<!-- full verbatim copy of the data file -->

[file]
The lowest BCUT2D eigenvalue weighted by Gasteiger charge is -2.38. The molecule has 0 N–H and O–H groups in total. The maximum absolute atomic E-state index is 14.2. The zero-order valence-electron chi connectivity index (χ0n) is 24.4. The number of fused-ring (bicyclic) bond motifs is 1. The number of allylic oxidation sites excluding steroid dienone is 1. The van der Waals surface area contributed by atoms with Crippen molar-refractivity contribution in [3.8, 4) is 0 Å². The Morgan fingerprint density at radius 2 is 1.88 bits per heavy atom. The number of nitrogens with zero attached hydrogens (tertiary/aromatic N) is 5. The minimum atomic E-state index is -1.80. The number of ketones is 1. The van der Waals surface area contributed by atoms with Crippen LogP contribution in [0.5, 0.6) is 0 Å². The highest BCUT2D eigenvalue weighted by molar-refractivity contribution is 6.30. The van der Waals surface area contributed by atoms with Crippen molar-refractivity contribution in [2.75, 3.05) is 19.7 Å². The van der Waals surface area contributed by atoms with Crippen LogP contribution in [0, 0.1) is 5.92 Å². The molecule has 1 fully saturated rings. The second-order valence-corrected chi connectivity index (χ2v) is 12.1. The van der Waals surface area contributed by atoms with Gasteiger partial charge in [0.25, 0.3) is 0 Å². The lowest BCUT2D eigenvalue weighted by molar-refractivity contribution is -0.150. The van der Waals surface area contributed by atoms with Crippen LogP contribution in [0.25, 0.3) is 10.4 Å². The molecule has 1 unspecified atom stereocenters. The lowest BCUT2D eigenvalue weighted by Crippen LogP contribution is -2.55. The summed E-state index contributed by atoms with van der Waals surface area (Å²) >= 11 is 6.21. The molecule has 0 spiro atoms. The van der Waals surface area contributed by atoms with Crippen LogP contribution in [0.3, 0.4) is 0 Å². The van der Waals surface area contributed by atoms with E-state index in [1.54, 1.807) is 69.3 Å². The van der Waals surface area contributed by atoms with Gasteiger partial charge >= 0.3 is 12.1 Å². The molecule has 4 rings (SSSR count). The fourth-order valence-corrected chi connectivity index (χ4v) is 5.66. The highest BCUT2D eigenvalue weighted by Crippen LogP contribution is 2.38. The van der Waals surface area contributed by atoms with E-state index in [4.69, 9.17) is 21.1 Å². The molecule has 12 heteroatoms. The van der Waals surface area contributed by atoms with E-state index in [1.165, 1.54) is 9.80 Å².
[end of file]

The lowest BCUT2D eigenvalue weighted by Gasteiger charge is -2.38. The molecule has 0 N–H and O–H groups in total. The maximum absolute atomic E-state index is 14.2. The zero-order valence-electron chi connectivity index (χ0n) is 24.4. The number of fused-ring (bicyclic) bond motifs is 1. The number of allylic oxidation sites excluding steroid dienone is 1. The van der Waals surface area contributed by atoms with Crippen molar-refractivity contribution in [3.8, 4) is 0 Å². The Morgan fingerprint density at radius 2 is 1.88 bits per heavy atom. The number of nitrogens with zero attached hydrogens (tertiary/aromatic N) is 5. The minimum atomic E-state index is -1.80. The number of ketones is 1. The van der Waals surface area contributed by atoms with Crippen LogP contribution in [0.5, 0.6) is 0 Å². The highest BCUT2D eigenvalue weighted by molar-refractivity contribution is 6.30. The van der Waals surface area contributed by atoms with Crippen molar-refractivity contribution in [2.75, 3.05) is 19.7 Å². The van der Waals surface area contributed by atoms with Crippen LogP contribution in [0, 0.1) is 5.92 Å². The molecule has 1 fully saturated rings. The second-order valence-corrected chi connectivity index (χ2v) is 12.1. The van der Waals surface area contributed by atoms with Gasteiger partial charge in [0.25, 0.3) is 0 Å². The lowest BCUT2D eigenvalue weighted by molar-refractivity contribution is -0.150. The van der Waals surface area contributed by atoms with Crippen LogP contribution in [0.25, 0.3) is 10.4 Å². The molecule has 1 unspecified atom stereocenters. The lowest BCUT2D eigenvalue weighted by Crippen LogP contribution is -2.55. The summed E-state index contributed by atoms with van der Waals surface area (Å²) >= 11 is 6.21. The molecule has 0 spiro atoms. The van der Waals surface area contributed by atoms with Crippen LogP contribution in [0.3, 0.4) is 0 Å². The van der Waals surface area contributed by atoms with E-state index in [1.54, 1.807) is 69.3 Å². The van der Waals surface area contributed by atoms with Gasteiger partial charge >= 0.3 is 12.1 Å². The molecule has 4 rings (SSSR count). The fourth-order valence-corrected chi connectivity index (χ4v) is 5.66. The highest BCUT2D eigenvalue weighted by Crippen LogP contribution is 2.38. The van der Waals surface area contributed by atoms with E-state index in [4.69, 9.17) is 21.1 Å². The molecule has 12 heteroatoms. The van der Waals surface area contributed by atoms with E-state index in [1.165, 1.54) is 9.80 Å².